I can delight in hope that this is my year to change.

I can discover reasons to appreciate my body and find softer ways for my thoughts to land.

I can recognize the beauty of discipline and crave the intimacy with God it unleashes.

I can rest assured though the journey will be hard, I will be held.

Goodbye to my remnants, my justification, shards, and tendencies. This is not who I am — nor who I was created to be.

Goodbye to shallow efforts, self-focus, and suspicious fears that I’ll never find victory in this area of my life. I am
an unsettled woman who no longer wishes to take part in distractions or destructions.

Welcome deeper love for God and the realization I am made for more than this constant battle. Welcome my unsettled heart.

Are you ready to be unsettled in a good way?

Maybe you are at the beginning of your journey and feel intimidated by the long road ahead. Or, maybe you are on the other end of the spectrum and need ongoing encouragement to stay healthy.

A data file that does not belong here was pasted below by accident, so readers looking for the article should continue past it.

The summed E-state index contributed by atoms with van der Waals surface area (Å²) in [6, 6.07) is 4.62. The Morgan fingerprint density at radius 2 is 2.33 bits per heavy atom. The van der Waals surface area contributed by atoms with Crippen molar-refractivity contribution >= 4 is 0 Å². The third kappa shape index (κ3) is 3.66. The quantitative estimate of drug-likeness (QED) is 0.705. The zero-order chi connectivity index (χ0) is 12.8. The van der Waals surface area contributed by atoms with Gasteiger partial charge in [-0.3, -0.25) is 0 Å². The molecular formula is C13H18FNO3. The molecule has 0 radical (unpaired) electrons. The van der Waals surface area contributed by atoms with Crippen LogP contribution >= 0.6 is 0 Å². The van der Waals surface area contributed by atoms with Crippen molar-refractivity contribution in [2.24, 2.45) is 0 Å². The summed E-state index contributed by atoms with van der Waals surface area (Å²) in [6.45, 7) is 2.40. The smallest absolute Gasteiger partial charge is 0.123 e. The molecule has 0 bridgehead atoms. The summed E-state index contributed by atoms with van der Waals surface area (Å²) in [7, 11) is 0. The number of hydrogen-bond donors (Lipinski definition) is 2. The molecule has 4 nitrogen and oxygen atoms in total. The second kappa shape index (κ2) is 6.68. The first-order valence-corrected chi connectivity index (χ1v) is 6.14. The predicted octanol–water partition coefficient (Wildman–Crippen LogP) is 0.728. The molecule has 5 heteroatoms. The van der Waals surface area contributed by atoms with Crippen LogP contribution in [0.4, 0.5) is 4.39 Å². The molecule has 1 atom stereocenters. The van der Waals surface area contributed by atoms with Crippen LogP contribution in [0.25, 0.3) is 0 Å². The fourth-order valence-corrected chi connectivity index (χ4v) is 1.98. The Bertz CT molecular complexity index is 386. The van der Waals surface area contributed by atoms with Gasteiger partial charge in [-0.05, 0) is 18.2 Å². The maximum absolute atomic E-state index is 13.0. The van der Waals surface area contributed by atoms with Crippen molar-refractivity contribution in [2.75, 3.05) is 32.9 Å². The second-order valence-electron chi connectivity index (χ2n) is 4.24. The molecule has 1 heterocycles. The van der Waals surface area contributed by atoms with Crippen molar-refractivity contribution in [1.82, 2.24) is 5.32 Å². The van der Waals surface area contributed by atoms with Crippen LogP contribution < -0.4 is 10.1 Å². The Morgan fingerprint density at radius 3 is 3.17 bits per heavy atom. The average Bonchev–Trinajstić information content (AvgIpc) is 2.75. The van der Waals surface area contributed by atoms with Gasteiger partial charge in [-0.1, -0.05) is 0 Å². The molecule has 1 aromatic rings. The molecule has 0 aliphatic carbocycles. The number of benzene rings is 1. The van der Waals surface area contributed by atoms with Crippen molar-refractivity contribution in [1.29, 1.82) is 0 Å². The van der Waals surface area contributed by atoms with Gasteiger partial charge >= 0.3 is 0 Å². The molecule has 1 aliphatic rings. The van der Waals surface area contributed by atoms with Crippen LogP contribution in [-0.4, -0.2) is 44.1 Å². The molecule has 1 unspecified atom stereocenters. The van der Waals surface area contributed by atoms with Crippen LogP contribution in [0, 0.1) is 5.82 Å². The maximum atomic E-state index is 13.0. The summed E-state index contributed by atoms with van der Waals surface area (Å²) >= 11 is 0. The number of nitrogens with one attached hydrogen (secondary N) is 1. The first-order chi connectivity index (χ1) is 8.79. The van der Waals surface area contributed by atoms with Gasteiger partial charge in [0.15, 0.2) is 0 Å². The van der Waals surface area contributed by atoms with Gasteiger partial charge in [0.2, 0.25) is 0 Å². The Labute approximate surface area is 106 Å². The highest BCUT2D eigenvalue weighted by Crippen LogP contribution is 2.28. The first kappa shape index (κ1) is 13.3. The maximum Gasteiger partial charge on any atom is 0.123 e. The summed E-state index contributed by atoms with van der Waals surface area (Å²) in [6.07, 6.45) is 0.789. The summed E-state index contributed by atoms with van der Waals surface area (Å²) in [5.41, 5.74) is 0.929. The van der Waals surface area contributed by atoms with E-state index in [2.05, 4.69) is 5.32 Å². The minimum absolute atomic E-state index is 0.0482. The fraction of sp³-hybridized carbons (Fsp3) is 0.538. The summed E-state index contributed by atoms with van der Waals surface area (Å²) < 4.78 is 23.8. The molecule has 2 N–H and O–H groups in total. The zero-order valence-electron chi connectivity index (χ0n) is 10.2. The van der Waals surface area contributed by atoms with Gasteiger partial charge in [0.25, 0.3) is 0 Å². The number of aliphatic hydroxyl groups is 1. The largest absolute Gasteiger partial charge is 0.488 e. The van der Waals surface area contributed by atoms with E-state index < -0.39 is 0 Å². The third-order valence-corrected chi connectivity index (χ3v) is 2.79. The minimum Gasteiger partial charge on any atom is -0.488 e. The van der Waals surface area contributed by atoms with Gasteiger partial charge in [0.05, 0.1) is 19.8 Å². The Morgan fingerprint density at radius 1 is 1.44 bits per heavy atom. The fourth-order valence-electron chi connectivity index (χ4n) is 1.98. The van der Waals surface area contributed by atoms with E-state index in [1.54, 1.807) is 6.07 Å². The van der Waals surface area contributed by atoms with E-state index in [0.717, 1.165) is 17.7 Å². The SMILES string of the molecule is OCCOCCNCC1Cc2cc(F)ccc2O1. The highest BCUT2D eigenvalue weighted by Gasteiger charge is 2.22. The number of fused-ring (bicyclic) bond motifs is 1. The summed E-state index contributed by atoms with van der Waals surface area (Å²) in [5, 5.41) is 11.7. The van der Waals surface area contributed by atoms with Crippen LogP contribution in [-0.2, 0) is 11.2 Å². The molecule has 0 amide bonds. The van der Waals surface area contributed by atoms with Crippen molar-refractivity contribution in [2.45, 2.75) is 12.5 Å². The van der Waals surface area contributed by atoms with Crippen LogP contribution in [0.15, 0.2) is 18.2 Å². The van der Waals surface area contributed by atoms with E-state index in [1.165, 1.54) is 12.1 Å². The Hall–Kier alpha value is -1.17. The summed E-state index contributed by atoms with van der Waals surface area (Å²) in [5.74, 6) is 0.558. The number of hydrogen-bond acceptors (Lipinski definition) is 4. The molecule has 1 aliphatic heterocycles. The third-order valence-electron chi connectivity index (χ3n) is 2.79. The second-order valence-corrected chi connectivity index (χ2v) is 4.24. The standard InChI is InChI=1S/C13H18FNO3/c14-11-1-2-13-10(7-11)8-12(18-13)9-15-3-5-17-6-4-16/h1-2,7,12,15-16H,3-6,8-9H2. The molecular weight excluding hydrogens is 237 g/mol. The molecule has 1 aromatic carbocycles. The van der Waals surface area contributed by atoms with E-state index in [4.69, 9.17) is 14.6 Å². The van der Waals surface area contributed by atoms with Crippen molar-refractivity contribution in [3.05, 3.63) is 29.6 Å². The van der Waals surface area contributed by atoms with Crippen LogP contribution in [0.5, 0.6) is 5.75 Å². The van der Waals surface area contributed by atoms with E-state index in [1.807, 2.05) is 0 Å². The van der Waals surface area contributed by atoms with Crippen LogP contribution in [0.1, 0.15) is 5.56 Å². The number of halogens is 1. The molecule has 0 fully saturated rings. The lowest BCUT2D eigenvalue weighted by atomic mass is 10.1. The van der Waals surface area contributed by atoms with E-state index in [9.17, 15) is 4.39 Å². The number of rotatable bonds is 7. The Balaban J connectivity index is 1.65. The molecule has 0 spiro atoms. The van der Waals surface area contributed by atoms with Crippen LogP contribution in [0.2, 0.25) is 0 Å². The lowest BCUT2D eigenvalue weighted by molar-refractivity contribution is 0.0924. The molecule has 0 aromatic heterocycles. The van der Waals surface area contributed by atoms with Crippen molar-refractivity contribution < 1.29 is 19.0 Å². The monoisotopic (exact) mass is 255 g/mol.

Whether you’re in those places or somewhere in the middle, will you make a renewed commitment now? Will you ask God to unsettle you in the midst of where you are? And then dare to keep turning these pages and holding tight to God’s transforming truth.

Dear Lord, make me a courageous woman who isn’t afraid to pray this prayer over and over in the days ahead. In Jesus’ name. Amen.

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Day 21: A lifetime of fullness

Thought for the Day: Eating wisely can become more than just a diet. It can become our lifestyle! But better yet, we position our hearts to enjoy closeness and fulfillment with God for eternity!

I want to thank you for joining me the last twenty-one days. Our journey to healthy eating started by realizing how Eve, the first woman, gave in to temptation with food. We also read in the Bible how the Israelites, God’s people, struggled with food, which led to them wandering in the desert for forty years. Additionally, we read rich truths in the Psalms and New Testament which gave us a healthier perspective of food and of fullness in Christ.

So, we shouldn’t be surprised when the Bible ends with another pivotal verse about food. For me, this verse might be the one that elicits the greatest excitement in my heart. Revelation 2:7 says:

To him who overcomes, I will give the right to eat from the tree of life, which is in the paradise of God.